Sewers and Urban Planning in Boston

Created by: Taylor Ford
Time Period: 19th Century, 20th Century
Topic: Infrastructure, Remaking Urban Space

For my project I chose to question the development of sewage technologies and how such technologies influenced the landscape of Boston. In the year 1875 the state of Massachusetts became involved in the sanitation issue that was affecting the city and created the Metropolitan Sewerage Commission. Sewers had originally been under the control of private citizens and companies, but in 1701 the municipal governments of the Boston region began to regulate the sewers. Though private citizens and companies built the early sewers of Boston the infrastructure was changed and expanded in the late 1800s with the development of the Metropolitan Sewerage Commission.

The demand for a sewage disposal system was growing with the cities expanding population. The old systems included about 70 discharge outlets; a new system would close off most of the old outlets and create two new outlets. These new outlets would be far enough away from the Boston Harbor that they would not affect the inner city. Engineers and medical officials involved in the project wanted a solution to the sewage issue before public health became endangered.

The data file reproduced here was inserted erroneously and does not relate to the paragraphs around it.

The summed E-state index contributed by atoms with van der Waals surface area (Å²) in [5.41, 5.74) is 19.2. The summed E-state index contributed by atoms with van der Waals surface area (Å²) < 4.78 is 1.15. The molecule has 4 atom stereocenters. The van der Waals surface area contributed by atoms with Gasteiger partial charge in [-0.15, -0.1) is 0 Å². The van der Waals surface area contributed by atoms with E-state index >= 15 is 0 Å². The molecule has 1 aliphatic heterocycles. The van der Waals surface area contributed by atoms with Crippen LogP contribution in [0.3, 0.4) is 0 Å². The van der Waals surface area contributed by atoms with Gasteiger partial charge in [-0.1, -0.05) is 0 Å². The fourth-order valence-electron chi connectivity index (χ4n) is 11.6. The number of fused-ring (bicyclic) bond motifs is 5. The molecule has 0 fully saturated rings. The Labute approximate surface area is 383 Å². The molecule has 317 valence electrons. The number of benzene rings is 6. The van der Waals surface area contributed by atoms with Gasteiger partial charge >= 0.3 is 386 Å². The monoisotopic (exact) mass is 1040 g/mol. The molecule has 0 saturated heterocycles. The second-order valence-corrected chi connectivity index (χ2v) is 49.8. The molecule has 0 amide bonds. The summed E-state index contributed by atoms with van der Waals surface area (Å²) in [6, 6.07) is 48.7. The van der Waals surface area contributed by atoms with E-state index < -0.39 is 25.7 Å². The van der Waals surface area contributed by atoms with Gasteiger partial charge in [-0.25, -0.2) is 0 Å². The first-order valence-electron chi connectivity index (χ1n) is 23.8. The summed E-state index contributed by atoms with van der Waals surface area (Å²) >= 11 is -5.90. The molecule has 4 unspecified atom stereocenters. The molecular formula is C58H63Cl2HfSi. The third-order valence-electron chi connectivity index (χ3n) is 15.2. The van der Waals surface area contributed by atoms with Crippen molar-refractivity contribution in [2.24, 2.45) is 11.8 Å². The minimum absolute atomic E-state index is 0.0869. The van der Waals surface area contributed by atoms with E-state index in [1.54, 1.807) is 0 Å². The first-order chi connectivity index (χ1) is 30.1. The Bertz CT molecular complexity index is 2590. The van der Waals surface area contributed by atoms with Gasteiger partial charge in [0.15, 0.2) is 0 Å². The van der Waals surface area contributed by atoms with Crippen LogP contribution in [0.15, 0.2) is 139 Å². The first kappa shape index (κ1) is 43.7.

The Metropolitan Sewerage Commission released a report in 1875 stating that this project was broad in scope and would encompass metropolitan districts north and south of the Charles River including: Boston proper, South Boston, Roxbury, Dorchester, Brookline, Brighton, Newton, Cambridge, Somerville, Charlestown, Everett, Chelsea, East Boston and Winthrop. Such a project would thus encompass the city limits and areas directly outside the city. The metropolitan government would have to work with local municipal authorities to make such a project run. Construction for the improvement of the Boston main drainage works began in 1877 and was completed in 1884. This original project compromised 25 miles of main and intercepting sewers in around the city of Boston. Boston would continue to grow and the original sewer system would expand and change as time moved forward and the cities landscape grew. Though it was difficult to connect the sewer from Boston proper to local municipalities it was necessary for the region health and growth as a booming metropolitan region.

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